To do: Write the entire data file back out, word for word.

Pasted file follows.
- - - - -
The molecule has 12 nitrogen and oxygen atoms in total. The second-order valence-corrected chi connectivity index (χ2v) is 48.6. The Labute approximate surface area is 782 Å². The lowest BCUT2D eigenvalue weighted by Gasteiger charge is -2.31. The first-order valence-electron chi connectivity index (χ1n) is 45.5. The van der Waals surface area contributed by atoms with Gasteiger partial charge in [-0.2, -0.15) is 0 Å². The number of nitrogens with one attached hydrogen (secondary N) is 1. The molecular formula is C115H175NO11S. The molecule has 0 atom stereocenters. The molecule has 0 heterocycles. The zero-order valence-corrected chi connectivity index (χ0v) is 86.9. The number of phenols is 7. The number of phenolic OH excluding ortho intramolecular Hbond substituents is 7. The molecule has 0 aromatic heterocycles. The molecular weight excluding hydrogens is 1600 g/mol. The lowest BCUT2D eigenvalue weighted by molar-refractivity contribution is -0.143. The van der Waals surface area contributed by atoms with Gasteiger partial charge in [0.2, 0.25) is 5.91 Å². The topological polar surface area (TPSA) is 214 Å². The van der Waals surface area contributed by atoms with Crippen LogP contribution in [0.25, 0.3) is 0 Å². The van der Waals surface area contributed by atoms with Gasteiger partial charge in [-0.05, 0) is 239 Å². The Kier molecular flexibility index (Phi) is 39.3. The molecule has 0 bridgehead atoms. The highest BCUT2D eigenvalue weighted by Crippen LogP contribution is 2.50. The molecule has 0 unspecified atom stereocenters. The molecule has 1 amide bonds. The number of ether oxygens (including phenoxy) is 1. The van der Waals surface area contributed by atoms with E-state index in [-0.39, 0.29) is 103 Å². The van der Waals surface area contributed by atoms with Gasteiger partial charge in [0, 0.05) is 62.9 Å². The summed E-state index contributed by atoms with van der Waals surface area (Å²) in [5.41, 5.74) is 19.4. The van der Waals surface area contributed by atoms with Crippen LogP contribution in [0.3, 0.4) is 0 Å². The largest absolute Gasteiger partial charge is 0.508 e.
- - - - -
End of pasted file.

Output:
The molecule has 12 nitrogen and oxygen atoms in total. The second-order valence-corrected chi connectivity index (χ2v) is 48.6. The Labute approximate surface area is 782 Å². The lowest BCUT2D eigenvalue weighted by Gasteiger charge is -2.31. The first-order valence-electron chi connectivity index (χ1n) is 45.5. The van der Waals surface area contributed by atoms with Gasteiger partial charge in [-0.2, -0.15) is 0 Å². The number of nitrogens with one attached hydrogen (secondary N) is 1. The molecular formula is C115H175NO11S. The molecule has 0 atom stereocenters. The molecule has 0 heterocycles. The zero-order valence-corrected chi connectivity index (χ0v) is 86.9. The number of phenols is 7. The number of phenolic OH excluding ortho intramolecular Hbond substituents is 7. The molecule has 0 aromatic heterocycles. The molecular weight excluding hydrogens is 1600 g/mol. The lowest BCUT2D eigenvalue weighted by molar-refractivity contribution is -0.143. The van der Waals surface area contributed by atoms with Gasteiger partial charge in [0.2, 0.25) is 5.91 Å². The topological polar surface area (TPSA) is 214 Å². The van der Waals surface area contributed by atoms with Crippen LogP contribution in [0.25, 0.3) is 0 Å². The van der Waals surface area contributed by atoms with Gasteiger partial charge in [-0.05, 0) is 239 Å². The Kier molecular flexibility index (Phi) is 39.3. The molecule has 0 bridgehead atoms. The highest BCUT2D eigenvalue weighted by Crippen LogP contribution is 2.50. The molecule has 0 unspecified atom stereocenters. The molecule has 1 amide bonds. The number of ether oxygens (including phenoxy) is 1. The van der Waals surface area contributed by atoms with E-state index in [-0.39, 0.29) is 103 Å². The van der Waals surface area contributed by atoms with Gasteiger partial charge in [0, 0.05) is 62.9 Å². The summed E-state index contributed by atoms with van der Waals surface area (Å²) in [5.41, 5.74) is 19.4. The van der Waals surface area contributed by atoms with Crippen LogP contribution in [0.3, 0.4) is 0 Å². The largest absolute Gasteiger partial charge is 0.508 e.